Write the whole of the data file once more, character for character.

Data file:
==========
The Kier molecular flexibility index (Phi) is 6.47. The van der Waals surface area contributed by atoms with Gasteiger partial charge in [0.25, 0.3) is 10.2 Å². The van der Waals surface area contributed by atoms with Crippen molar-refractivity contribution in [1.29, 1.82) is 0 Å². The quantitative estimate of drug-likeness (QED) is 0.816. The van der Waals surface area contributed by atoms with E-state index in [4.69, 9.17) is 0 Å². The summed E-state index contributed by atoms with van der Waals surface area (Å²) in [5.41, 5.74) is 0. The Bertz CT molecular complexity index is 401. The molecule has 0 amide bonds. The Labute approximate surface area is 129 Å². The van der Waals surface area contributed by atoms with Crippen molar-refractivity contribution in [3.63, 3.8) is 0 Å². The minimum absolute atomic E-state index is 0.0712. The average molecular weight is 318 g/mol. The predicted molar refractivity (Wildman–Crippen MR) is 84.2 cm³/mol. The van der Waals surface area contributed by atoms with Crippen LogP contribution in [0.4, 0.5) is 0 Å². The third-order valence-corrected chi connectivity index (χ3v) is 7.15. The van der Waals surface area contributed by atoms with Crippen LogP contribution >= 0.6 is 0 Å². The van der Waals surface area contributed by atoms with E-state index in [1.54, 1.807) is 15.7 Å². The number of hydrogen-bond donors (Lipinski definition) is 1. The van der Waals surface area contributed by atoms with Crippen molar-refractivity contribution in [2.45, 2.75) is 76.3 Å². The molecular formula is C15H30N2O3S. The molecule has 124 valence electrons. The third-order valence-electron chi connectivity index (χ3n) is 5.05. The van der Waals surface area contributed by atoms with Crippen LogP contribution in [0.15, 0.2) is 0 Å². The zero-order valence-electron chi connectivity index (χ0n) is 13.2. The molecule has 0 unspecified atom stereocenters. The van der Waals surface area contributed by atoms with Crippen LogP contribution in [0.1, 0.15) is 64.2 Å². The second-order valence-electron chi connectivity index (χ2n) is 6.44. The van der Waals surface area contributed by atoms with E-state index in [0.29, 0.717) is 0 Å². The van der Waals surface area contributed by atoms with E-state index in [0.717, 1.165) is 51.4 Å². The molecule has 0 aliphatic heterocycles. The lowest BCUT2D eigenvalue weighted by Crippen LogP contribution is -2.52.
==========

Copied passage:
The Kier molecular flexibility index (Phi) is 6.47. The van der Waals surface area contributed by atoms with Gasteiger partial charge in [0.25, 0.3) is 10.2 Å². The van der Waals surface area contributed by atoms with Crippen molar-refractivity contribution in [1.29, 1.82) is 0 Å². The quantitative estimate of drug-likeness (QED) is 0.816. The van der Waals surface area contributed by atoms with E-state index in [4.69, 9.17) is 0 Å². The summed E-state index contributed by atoms with van der Waals surface area (Å²) in [5.41, 5.74) is 0. The Bertz CT molecular complexity index is 401. The molecule has 0 amide bonds. The Labute approximate surface area is 129 Å². The van der Waals surface area contributed by atoms with Crippen molar-refractivity contribution in [3.63, 3.8) is 0 Å². The minimum absolute atomic E-state index is 0.0712. The average molecular weight is 318 g/mol. The predicted molar refractivity (Wildman–Crippen MR) is 84.2 cm³/mol. The van der Waals surface area contributed by atoms with Crippen LogP contribution in [0.4, 0.5) is 0 Å². The third-order valence-corrected chi connectivity index (χ3v) is 7.15. The van der Waals surface area contributed by atoms with Crippen LogP contribution >= 0.6 is 0 Å². The van der Waals surface area contributed by atoms with E-state index in [1.54, 1.807) is 15.7 Å². The number of hydrogen-bond donors (Lipinski definition) is 1. The van der Waals surface area contributed by atoms with Crippen molar-refractivity contribution in [2.45, 2.75) is 76.3 Å². The molecular formula is C15H30N2O3S. The molecule has 124 valence electrons. The third-order valence-electron chi connectivity index (χ3n) is 5.05. The van der Waals surface area contributed by atoms with Crippen LogP contribution in [0.15, 0.2) is 0 Å². The zero-order valence-electron chi connectivity index (χ0n) is 13.2. The molecule has 0 unspecified atom stereocenters. The van der Waals surface area contributed by atoms with Crippen LogP contribution in [0.1, 0.15) is 64.2 Å². The second-order valence-electron chi connectivity index (χ2n) is 6.44. The van der Waals surface area contributed by atoms with E-state index in [0.29, 0.717) is 0 Å². The van der Waals surface area contributed by atoms with E-state index in [0.717, 1.165) is 51.4 Å². The molecule has 0 aliphatic heterocycles. The lowest BCUT2D eigenvalue weighted by Crippen LogP contribution is -2.52.